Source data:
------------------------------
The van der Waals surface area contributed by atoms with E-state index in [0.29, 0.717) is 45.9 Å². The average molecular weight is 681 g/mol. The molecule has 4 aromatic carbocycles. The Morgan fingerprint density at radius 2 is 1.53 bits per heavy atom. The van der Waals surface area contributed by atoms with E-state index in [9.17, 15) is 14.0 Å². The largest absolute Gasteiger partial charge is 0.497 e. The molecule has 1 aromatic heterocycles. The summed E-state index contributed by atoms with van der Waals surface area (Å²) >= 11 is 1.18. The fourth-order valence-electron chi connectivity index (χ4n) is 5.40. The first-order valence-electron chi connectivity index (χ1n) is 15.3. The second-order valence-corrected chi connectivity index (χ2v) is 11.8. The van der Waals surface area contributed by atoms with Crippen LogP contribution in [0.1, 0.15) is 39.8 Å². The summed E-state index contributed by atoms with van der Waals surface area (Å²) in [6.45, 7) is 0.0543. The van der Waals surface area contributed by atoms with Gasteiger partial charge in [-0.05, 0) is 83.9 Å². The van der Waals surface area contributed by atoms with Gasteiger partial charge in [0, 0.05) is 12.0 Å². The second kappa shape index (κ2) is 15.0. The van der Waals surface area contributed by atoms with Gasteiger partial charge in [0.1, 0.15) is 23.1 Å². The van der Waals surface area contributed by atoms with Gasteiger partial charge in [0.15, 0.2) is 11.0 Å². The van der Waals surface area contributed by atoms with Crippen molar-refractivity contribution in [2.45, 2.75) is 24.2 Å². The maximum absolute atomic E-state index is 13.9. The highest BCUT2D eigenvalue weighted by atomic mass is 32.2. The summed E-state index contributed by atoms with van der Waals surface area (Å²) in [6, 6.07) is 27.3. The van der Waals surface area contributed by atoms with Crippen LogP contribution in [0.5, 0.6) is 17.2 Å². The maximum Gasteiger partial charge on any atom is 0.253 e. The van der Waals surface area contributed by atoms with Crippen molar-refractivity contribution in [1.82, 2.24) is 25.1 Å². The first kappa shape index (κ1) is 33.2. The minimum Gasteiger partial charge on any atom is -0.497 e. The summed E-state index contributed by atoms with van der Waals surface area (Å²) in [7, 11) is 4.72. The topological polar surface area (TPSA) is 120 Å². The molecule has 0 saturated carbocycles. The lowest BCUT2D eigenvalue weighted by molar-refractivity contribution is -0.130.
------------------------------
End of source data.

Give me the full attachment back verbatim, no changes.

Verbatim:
The van der Waals surface area contributed by atoms with E-state index in [0.29, 0.717) is 45.9 Å². The average molecular weight is 681 g/mol. The molecule has 4 aromatic carbocycles. The Morgan fingerprint density at radius 2 is 1.53 bits per heavy atom. The van der Waals surface area contributed by atoms with E-state index in [9.17, 15) is 14.0 Å². The largest absolute Gasteiger partial charge is 0.497 e. The molecule has 1 aromatic heterocycles. The summed E-state index contributed by atoms with van der Waals surface area (Å²) >= 11 is 1.18. The fourth-order valence-electron chi connectivity index (χ4n) is 5.40. The first-order valence-electron chi connectivity index (χ1n) is 15.3. The second-order valence-corrected chi connectivity index (χ2v) is 11.8. The van der Waals surface area contributed by atoms with Crippen LogP contribution in [0.1, 0.15) is 39.8 Å². The summed E-state index contributed by atoms with van der Waals surface area (Å²) in [6.45, 7) is 0.0543. The van der Waals surface area contributed by atoms with Gasteiger partial charge in [-0.05, 0) is 83.9 Å². The van der Waals surface area contributed by atoms with Gasteiger partial charge in [0, 0.05) is 12.0 Å². The second kappa shape index (κ2) is 15.0. The van der Waals surface area contributed by atoms with Gasteiger partial charge in [0.1, 0.15) is 23.1 Å². The van der Waals surface area contributed by atoms with Gasteiger partial charge in [0.15, 0.2) is 11.0 Å². The van der Waals surface area contributed by atoms with Crippen molar-refractivity contribution in [2.45, 2.75) is 24.2 Å². The maximum absolute atomic E-state index is 13.9. The highest BCUT2D eigenvalue weighted by atomic mass is 32.2. The summed E-state index contributed by atoms with van der Waals surface area (Å²) in [6, 6.07) is 27.3. The van der Waals surface area contributed by atoms with Crippen LogP contribution in [0.5, 0.6) is 17.2 Å². The maximum Gasteiger partial charge on any atom is 0.253 e. The van der Waals surface area contributed by atoms with Crippen molar-refractivity contribution in [1.82, 2.24) is 25.1 Å². The first kappa shape index (κ1) is 33.2. The minimum Gasteiger partial charge on any atom is -0.497 e. The summed E-state index contributed by atoms with van der Waals surface area (Å²) in [7, 11) is 4.72. The topological polar surface area (TPSA) is 120 Å². The molecule has 0 saturated carbocycles. The lowest BCUT2D eigenvalue weighted by molar-refractivity contribution is -0.130.